> The point is that a big seqscan (either VACUUM or a plain table scan)
> hits a lot of pages, and thereby tends to fill your cache with pages
> that aren't actually likely to get hit again soon, perhaps pushing out
> pages that will be needed again soon. This happens at both the
> shared-buffer and kernel-disk-cache levels of caching.
OK, I had thought (wrongly it seems, as usual, but this is how we learn!)
that a plain VACUUM did not incur a read of all pages. I still don't
understand *why* it does, but I'll take your word for it.
Clearly if it distorts the 'normal' balance of pages in any caches, PG's or
the OS's, that's a _bad thing_. I am currently in the nice position of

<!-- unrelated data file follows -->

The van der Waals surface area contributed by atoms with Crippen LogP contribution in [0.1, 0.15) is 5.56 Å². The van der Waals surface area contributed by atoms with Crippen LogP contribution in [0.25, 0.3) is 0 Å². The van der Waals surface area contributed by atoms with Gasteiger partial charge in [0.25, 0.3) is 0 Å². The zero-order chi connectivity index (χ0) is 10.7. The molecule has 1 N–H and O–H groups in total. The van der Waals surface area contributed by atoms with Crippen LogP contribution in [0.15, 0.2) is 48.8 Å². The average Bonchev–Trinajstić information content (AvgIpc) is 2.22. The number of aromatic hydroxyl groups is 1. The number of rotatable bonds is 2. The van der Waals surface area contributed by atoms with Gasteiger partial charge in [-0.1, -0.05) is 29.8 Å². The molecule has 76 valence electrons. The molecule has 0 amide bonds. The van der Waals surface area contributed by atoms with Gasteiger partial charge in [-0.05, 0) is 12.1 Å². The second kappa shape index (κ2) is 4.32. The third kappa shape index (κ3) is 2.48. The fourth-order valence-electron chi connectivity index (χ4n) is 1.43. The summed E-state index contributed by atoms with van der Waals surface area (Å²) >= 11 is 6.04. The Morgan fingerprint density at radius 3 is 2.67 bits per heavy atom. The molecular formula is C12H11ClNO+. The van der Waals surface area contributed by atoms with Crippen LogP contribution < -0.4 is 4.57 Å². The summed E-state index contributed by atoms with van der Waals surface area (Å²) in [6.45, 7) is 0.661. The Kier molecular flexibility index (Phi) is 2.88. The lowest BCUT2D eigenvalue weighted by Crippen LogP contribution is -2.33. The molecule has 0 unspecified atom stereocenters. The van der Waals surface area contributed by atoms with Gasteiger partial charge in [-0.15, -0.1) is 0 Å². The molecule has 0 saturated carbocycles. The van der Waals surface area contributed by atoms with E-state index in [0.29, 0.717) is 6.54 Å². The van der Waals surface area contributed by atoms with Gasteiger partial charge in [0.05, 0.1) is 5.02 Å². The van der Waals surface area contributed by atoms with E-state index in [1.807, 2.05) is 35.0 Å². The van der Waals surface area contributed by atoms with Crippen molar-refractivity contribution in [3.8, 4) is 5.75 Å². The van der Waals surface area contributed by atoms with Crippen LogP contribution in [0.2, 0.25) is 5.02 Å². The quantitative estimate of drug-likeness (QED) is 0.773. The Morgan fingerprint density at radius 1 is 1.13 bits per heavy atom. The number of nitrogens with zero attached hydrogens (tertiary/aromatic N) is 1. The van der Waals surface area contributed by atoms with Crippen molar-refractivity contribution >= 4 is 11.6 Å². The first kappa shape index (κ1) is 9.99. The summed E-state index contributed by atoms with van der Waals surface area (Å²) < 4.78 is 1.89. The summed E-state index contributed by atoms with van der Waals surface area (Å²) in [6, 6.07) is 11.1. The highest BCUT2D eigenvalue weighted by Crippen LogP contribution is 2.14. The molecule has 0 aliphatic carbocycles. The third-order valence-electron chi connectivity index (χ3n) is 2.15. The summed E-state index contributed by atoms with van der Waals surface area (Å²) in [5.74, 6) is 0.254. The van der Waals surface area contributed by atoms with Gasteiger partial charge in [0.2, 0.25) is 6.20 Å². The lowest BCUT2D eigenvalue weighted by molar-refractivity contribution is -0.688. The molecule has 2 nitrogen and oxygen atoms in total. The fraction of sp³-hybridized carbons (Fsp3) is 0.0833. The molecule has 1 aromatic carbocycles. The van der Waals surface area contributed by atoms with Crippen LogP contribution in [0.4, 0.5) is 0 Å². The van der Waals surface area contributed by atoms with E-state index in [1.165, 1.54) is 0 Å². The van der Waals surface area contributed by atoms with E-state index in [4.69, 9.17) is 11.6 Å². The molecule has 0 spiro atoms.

having a DB that (just about) fits in RAM, so I pretty much don't care about
read performance, but I will have to soon as it grows beyond 3GB :-( These
conversations are invaluable in planning for that dread time...
> It would be good to find some way to prevent big seqscans from
> populating cache, but I don't know of any portable way to tell the OS
> that we don't want it to cache a page we are reading.
Quite. The only natural way would be to read those pages through some
special device, but then you might as well do raw disk access from the
get-go. Portability vs. Performance, the age old quandary. FWIW I and many
others stand back in pure amazement at the sheer _quality_ of PostgreSQL.
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